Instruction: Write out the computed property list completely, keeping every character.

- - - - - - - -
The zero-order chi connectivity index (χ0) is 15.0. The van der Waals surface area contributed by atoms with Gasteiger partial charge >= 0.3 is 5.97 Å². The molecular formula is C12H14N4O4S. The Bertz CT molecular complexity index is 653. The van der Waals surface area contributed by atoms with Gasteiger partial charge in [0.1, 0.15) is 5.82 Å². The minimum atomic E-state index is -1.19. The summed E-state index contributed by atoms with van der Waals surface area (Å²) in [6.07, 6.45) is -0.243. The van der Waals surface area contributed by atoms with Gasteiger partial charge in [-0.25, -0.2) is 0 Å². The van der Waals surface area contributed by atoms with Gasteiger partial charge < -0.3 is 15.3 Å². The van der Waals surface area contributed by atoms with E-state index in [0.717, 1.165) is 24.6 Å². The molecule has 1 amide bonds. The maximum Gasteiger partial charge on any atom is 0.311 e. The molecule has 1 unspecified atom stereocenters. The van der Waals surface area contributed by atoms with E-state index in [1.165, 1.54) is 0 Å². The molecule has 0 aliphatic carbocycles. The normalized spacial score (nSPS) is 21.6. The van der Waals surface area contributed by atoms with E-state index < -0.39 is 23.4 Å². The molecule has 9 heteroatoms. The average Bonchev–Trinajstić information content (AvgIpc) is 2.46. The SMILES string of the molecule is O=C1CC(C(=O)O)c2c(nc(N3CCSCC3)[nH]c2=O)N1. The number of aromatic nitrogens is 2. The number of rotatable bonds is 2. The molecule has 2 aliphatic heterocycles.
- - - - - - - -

The zero-order chi connectivity index (χ0) is 15.0. The van der Waals surface area contributed by atoms with Gasteiger partial charge >= 0.3 is 5.97 Å². The molecular formula is C12H14N4O4S. The Bertz CT molecular complexity index is 653. The van der Waals surface area contributed by atoms with Gasteiger partial charge in [0.1, 0.15) is 5.82 Å². The minimum atomic E-state index is -1.19. The summed E-state index contributed by atoms with van der Waals surface area (Å²) in [6.07, 6.45) is -0.243. The van der Waals surface area contributed by atoms with Gasteiger partial charge in [-0.25, -0.2) is 0 Å². The van der Waals surface area contributed by atoms with Gasteiger partial charge < -0.3 is 15.3 Å². The van der Waals surface area contributed by atoms with E-state index in [0.717, 1.165) is 24.6 Å². The molecule has 1 amide bonds. The maximum Gasteiger partial charge on any atom is 0.311 e. The molecule has 1 unspecified atom stereocenters. The van der Waals surface area contributed by atoms with E-state index in [1.165, 1.54) is 0 Å². The molecule has 0 aliphatic carbocycles. The normalized spacial score (nSPS) is 21.6. The van der Waals surface area contributed by atoms with E-state index < -0.39 is 23.4 Å². The molecule has 9 heteroatoms. The average Bonchev–Trinajstić information content (AvgIpc) is 2.46. The SMILES string of the molecule is O=C1CC(C(=O)O)c2c(nc(N3CCSCC3)[nH]c2=O)N1. The number of aromatic nitrogens is 2. The number of rotatable bonds is 2. The molecule has 2 aliphatic heterocycles.